SILVIA DALLA BENETTA / Italy – soprano
TIZIANA CARARRO / Italy – mezzo-soprano
DANIEL MAGDAL / Romania – tenor
MARIUS BOLOŞ / Romania – bass
CONDUCTOR – IRA LEVIN
Music, which enters into the heart and shakes the soul
The Sofia Opera presents on 13 April, in the eve of the greatest Orthodox holiday Easter, “Requiem” by Verdi.
The great English writer Bernard Shaw said the following about Verdi’s great work: “This is a music, which enters into the heart and shakes the soul. It may well happen that it lives longer than his operas.”
History of the creation
The intention for the “Requiem” refers to the end of 1868; Rossini’s death inspired Verdi to honour the memory of “the most respected Italian composer”. The idea was the best composers of that time to unite and write a mourning mass on the occasion of the anniversary of Rossini’s death. By lot upon Verdi fell the concluding part, in principle the most attractive for the composers – Libera me. This “Requiem” was written in November 1869, but anyway it was not performed.
Later Verdi decided to write his own “Requiem” in honour to Rossini. The work, however, ran slowly. As a push for its faster completion (at this time Verdi had already composed several parts) served the death of the eminent writer Alessandro Manzoni (22 May 1873), before whom Verdi bowed down still since his youth years, considering him for “a model of virtue and patriotism”.
Verdi finished his “Requiem” on 10 April 1874. Its first performance took place in the year of Manzoni’s death – on 22 May the same year, in the Milan’s cathedral “San Marco”. Behind the conductor’s stand stood the author himself. After several days, the “Requiem” with enormous success was performed at La scala di Milano, also so successfully in1875 passed under the baton of the author the premieres in Paris, London and Vienna, and after that in Munich, in Petersburg…
The composer himself admitted that initially he took for a model the Requiem in C-minor by Luigi Cherubini, a composition for chorus, without soloists, in which to the orchestra as a whole was assigned quite a modest role – but in the process of working Verdi deviated quite a lot from this model: in his “Requiem”, in addition to the big four-part chorus and the full symphonic orchestra, are present also four soloists: soprano, mezzo- soprano, tenor and bass. By style, with its numerous ariosos and ensembles – duets, tercets and quartets – with the true Italian opera cantilena, Verdi’s “Requiem” remind more of his late operas, most of all of “Aida”, than of Cherubini’s work and of other of his predecessors. The role of the orchestra in this requiem goes far outside the frames of the usual accompaniment.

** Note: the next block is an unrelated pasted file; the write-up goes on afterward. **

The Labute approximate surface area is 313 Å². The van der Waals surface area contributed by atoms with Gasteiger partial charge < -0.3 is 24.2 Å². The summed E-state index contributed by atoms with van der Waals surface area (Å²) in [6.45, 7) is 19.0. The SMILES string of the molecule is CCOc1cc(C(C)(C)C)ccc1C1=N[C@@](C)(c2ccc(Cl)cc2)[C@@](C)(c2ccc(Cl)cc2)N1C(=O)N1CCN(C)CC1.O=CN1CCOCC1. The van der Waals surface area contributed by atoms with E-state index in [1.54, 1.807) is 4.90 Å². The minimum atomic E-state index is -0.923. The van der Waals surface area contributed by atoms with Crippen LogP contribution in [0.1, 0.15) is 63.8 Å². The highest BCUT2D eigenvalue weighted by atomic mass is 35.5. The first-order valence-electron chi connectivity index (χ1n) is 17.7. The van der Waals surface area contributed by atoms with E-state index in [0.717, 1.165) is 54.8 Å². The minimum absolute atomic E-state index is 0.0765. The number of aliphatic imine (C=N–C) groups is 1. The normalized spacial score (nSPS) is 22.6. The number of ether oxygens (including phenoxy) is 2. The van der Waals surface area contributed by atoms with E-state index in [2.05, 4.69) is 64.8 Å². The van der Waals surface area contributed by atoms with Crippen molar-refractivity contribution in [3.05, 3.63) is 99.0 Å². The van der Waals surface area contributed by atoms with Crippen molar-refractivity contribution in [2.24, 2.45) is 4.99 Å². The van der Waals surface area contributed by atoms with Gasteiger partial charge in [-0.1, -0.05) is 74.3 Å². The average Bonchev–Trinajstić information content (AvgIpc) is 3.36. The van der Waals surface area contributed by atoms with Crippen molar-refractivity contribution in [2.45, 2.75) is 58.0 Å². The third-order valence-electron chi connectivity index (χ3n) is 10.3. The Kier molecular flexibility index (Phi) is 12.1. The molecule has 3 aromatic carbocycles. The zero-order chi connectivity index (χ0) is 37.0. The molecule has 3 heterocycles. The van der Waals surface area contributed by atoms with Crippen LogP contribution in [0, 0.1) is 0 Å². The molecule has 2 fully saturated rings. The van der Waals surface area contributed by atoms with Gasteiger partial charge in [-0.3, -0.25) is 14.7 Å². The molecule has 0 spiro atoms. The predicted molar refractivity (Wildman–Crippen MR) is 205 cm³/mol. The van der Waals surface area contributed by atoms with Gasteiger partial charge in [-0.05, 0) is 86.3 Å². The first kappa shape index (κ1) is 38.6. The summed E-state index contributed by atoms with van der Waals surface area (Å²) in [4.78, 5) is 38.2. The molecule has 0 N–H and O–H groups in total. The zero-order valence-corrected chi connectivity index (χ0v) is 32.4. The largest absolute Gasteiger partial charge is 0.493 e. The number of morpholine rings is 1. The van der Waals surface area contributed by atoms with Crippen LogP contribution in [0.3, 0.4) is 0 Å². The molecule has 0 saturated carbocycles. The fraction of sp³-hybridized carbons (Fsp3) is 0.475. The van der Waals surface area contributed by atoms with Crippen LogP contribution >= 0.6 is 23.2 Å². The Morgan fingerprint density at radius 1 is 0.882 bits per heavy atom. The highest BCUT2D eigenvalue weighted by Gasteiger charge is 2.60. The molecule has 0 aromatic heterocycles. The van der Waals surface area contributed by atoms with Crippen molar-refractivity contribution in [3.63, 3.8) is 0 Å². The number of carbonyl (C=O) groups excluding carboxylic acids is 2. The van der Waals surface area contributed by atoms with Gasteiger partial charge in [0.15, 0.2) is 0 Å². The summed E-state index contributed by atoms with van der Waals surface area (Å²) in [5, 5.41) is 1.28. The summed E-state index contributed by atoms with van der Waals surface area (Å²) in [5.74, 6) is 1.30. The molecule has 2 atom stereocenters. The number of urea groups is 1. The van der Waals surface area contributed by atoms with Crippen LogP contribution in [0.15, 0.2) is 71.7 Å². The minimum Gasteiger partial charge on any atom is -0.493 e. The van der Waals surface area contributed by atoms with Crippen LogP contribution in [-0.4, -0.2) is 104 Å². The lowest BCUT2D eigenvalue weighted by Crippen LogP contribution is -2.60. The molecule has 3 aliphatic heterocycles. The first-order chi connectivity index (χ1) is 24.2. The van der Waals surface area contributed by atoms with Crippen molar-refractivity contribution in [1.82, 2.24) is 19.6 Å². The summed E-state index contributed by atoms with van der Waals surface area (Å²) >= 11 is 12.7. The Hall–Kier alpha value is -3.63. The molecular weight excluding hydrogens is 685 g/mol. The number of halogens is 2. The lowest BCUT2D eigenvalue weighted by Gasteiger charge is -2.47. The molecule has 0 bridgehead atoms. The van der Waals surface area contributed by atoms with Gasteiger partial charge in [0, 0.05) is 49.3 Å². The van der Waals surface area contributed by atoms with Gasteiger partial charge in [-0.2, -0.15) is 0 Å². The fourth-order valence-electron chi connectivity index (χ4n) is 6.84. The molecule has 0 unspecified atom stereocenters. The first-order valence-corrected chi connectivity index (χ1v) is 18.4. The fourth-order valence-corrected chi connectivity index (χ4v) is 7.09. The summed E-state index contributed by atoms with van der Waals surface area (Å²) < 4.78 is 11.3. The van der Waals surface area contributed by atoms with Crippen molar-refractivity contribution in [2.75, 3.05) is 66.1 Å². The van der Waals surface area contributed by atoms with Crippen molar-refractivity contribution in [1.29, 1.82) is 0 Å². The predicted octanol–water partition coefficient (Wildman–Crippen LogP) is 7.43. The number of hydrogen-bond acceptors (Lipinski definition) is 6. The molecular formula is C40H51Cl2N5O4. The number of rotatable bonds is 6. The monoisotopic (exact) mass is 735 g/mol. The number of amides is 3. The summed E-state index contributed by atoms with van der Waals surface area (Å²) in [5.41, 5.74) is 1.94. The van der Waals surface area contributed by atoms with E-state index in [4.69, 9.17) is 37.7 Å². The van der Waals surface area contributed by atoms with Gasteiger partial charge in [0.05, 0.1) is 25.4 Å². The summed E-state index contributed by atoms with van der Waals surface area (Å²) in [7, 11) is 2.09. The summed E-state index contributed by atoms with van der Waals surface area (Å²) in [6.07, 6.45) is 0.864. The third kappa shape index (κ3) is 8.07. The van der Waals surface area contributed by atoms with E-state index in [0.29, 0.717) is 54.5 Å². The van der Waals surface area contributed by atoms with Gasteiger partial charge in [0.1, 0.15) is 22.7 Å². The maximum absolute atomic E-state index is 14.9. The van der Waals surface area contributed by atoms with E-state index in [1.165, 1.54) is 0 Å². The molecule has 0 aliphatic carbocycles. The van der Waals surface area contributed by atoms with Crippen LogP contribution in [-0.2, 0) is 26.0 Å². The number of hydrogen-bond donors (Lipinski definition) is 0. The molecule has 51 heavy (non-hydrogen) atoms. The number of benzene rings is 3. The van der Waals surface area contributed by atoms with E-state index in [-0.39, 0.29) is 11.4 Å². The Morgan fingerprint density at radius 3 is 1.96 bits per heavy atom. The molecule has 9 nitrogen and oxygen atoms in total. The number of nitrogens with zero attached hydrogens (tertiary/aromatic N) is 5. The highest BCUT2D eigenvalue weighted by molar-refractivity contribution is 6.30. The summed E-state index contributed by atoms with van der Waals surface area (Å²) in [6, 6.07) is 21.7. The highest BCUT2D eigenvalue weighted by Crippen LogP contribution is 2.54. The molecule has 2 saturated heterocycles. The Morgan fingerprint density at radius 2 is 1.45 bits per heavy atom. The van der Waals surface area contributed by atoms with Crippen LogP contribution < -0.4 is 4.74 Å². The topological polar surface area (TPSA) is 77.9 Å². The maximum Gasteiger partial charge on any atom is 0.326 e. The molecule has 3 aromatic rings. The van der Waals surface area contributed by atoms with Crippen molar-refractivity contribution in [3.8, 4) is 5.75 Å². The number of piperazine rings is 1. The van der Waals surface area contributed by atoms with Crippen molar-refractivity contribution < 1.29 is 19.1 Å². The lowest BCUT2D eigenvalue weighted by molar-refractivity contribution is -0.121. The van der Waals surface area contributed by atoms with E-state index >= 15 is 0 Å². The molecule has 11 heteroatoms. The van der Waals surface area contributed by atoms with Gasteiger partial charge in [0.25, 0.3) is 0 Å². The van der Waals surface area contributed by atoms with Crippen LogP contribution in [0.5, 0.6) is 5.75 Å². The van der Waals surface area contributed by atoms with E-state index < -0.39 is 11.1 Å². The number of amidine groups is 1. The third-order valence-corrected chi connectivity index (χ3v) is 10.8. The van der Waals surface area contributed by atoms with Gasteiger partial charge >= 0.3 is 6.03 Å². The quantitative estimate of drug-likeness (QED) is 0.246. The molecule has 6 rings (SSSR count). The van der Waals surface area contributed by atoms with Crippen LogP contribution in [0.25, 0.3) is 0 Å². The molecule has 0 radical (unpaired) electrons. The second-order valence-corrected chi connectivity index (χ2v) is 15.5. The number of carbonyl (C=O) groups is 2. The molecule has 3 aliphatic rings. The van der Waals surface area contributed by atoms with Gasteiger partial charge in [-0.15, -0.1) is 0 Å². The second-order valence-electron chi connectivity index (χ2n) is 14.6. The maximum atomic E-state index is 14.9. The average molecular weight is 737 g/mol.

Maybe because of the fact that Manzoni’s death was for Verdi an enormous personal loss, he created a deeply dramatic work, with the inherent for the romanticism sharpness of the experiences, distinctly differing even from his own, written later “Four sacred pieces”, written in a strict, absolutely “church” style. In the “Requiem”, this style reminds only of Agnus Dei.
His “Requiem” Verdi wrote upon a canonical Latin text and that is why in the Sequence before its last part – Lacrimosa, by Verdi is repeated the first part – Dies irae, the fearful picture of the Doomsday, Yom Kippur, and once again Dies irae sounds in the concluding part – Libera me. This way the theme of the Doomsday is woven in the whole “Requiem”, which is not a condition of the canon. As some musicologists suppose, for Verdi this was not the Redemption day in itself, and the merciless invasion of death, yielding only in the lyrical, appeased parts of the “Requiem”, in which the composer input his entire melodic talent.
The “operatic sounding” of this requiem still at his first performances evoked disputes, not stopping even to this day: In which way did the inclusion of elements from the opera affect the liturgical style of the work – did it harm it or did it make it more perfect?…
In Europe Verdi’s “Requiem” at once won an auditorium. After the words of eyewitnesses, it was invariably wildly applauded, some parts were performed over again. Besides, outside of Italy the attitude to the “Requiem” in some countries was, and partially remains dual even to this day: It is considered for a work, belonging rather to the opera genre, than liturgical, and it is being performed like an emblematic, exceptional music drama; to such an extent, that the “Requiem”, like an opera, is being divided in “Act I” and “Act II”. After reviews of critics, so far only the best Italian conductors – at the first place Arturo Toscanini (to him belongs also the first recording of the work – on 27 May 1938 in London with the BBC Orchestra) and Carlo Maria Giulini – manage to take out on the surface the religious feeling in Verdi’s work, to make it sound namely like a requiem mass.
One way or another, together with Mozart’s “Requiem”, the “Requiem” by Verdi is one of the most performed works in this genre.